> Depending on how you define "big changes".
The way every reasonable person would. This release being the obvious example.
Rust to me is still very much feels to me a moving target.
1.X is backwards compatible to 1.(X-N), and the releases are on a regular cycle... like Go and Linux (well minus semvar stuff, linux just doesn't break userland). Each release _does_ add new things, but they don't do _break_ old things.
I think that's missing the point. A language can be a moving target while still being backwards-compatible. The textbook example is C++: A C++17 compiler can compile C++03 code, C++11 code and C++14 code , so the language is backwards-compatible. Meanwhile, each new release seems to add so many new features to the language and stdlib that idiomatic C++17 code can be wildly different from idiomatic C++11 code and even more so from idiomatic C++03 code.
 Except, probably, for corner cases that I'm not aware of because I don't do C++ anymore.
It's not quite like that in Rust though - in C++ modern features replace older features but in Rust that only happens in the detail. There isn't often an equivalent to unique_ptr/shared_ptr changing how you should to all pointer work.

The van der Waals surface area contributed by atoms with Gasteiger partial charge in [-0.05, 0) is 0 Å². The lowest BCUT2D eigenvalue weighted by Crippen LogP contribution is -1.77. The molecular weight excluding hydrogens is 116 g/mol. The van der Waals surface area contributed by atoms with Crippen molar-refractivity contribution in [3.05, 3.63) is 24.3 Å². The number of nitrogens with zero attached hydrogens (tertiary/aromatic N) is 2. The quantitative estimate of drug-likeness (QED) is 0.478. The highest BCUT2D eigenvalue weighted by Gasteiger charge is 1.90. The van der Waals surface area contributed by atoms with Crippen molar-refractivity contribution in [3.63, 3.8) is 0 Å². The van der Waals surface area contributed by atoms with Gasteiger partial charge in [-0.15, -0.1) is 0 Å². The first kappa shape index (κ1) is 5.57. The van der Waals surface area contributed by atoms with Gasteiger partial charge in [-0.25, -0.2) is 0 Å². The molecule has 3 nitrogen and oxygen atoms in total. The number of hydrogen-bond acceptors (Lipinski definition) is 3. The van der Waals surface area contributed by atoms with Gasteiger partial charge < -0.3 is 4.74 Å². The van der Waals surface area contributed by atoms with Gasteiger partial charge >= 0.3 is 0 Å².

its not just the lang. can't use two random libraries together because one still uses old hyper and another uses new hyper.
DLL hell is far older then Rust.
No matter how bad those Learn X in 21 Days books were, I really wish there was something for Rust. Sometimes it seems like Rust moves too fast and docs are always quickly out if date or fail to inclusive enough to be useful.
I often hear "since 1.x you should be doing y with z feature now but that is only in current and the rust book doesn't have a section on it yet"
Rust to me is still very much feels to me a moving target.
http://intorust.com/ is pretty good
https://www.udemy.com/rust-lang/ might be worth checking out.
Can anyone recommend a good video course for learning Rust? I find I do better with video courses than simply reading (though I will take a look at the books mentioned in other comments).